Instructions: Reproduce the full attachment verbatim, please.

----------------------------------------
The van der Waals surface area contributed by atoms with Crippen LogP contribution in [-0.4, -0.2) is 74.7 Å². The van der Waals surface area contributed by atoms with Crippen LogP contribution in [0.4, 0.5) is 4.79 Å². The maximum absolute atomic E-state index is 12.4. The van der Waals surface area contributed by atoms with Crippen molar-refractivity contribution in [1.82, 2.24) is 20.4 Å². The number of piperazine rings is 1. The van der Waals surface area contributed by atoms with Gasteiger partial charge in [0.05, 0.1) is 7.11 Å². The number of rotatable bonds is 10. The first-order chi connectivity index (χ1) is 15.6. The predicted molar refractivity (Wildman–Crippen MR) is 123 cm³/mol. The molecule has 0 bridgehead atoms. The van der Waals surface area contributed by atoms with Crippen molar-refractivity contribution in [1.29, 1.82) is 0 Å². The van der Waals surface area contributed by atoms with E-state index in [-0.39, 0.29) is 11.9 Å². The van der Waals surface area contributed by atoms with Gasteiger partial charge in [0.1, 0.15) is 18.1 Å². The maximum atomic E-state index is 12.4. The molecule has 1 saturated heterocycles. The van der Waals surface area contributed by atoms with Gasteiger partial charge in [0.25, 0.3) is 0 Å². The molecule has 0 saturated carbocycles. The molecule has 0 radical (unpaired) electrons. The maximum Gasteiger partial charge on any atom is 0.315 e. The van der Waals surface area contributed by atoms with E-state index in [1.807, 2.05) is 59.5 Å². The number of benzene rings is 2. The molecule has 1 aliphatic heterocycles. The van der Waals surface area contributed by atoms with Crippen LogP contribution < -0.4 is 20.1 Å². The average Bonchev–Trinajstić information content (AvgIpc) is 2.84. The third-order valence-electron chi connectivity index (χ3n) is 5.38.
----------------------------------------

The van der Waals surface area contributed by atoms with Crippen LogP contribution in [-0.4, -0.2) is 74.7 Å². The van der Waals surface area contributed by atoms with Crippen LogP contribution in [0.4, 0.5) is 4.79 Å². The maximum absolute atomic E-state index is 12.4. The van der Waals surface area contributed by atoms with Crippen molar-refractivity contribution in [1.82, 2.24) is 20.4 Å². The number of piperazine rings is 1. The van der Waals surface area contributed by atoms with Gasteiger partial charge in [0.05, 0.1) is 7.11 Å². The number of rotatable bonds is 10. The first-order chi connectivity index (χ1) is 15.6. The predicted molar refractivity (Wildman–Crippen MR) is 123 cm³/mol. The molecule has 0 bridgehead atoms. The van der Waals surface area contributed by atoms with Crippen molar-refractivity contribution in [1.29, 1.82) is 0 Å². The van der Waals surface area contributed by atoms with E-state index in [-0.39, 0.29) is 11.9 Å². The van der Waals surface area contributed by atoms with Gasteiger partial charge in [0.1, 0.15) is 18.1 Å². The maximum atomic E-state index is 12.4. The molecule has 1 saturated heterocycles. The van der Waals surface area contributed by atoms with Gasteiger partial charge in [0.25, 0.3) is 0 Å². The molecule has 0 saturated carbocycles. The molecule has 0 radical (unpaired) electrons. The maximum Gasteiger partial charge on any atom is 0.315 e. The van der Waals surface area contributed by atoms with E-state index in [1.807, 2.05) is 59.5 Å². The number of benzene rings is 2. The molecule has 1 aliphatic heterocycles. The van der Waals surface area contributed by atoms with Crippen LogP contribution < -0.4 is 20.1 Å². The average Bonchev–Trinajstić information content (AvgIpc) is 2.84. The third-order valence-electron chi connectivity index (χ3n) is 5.38.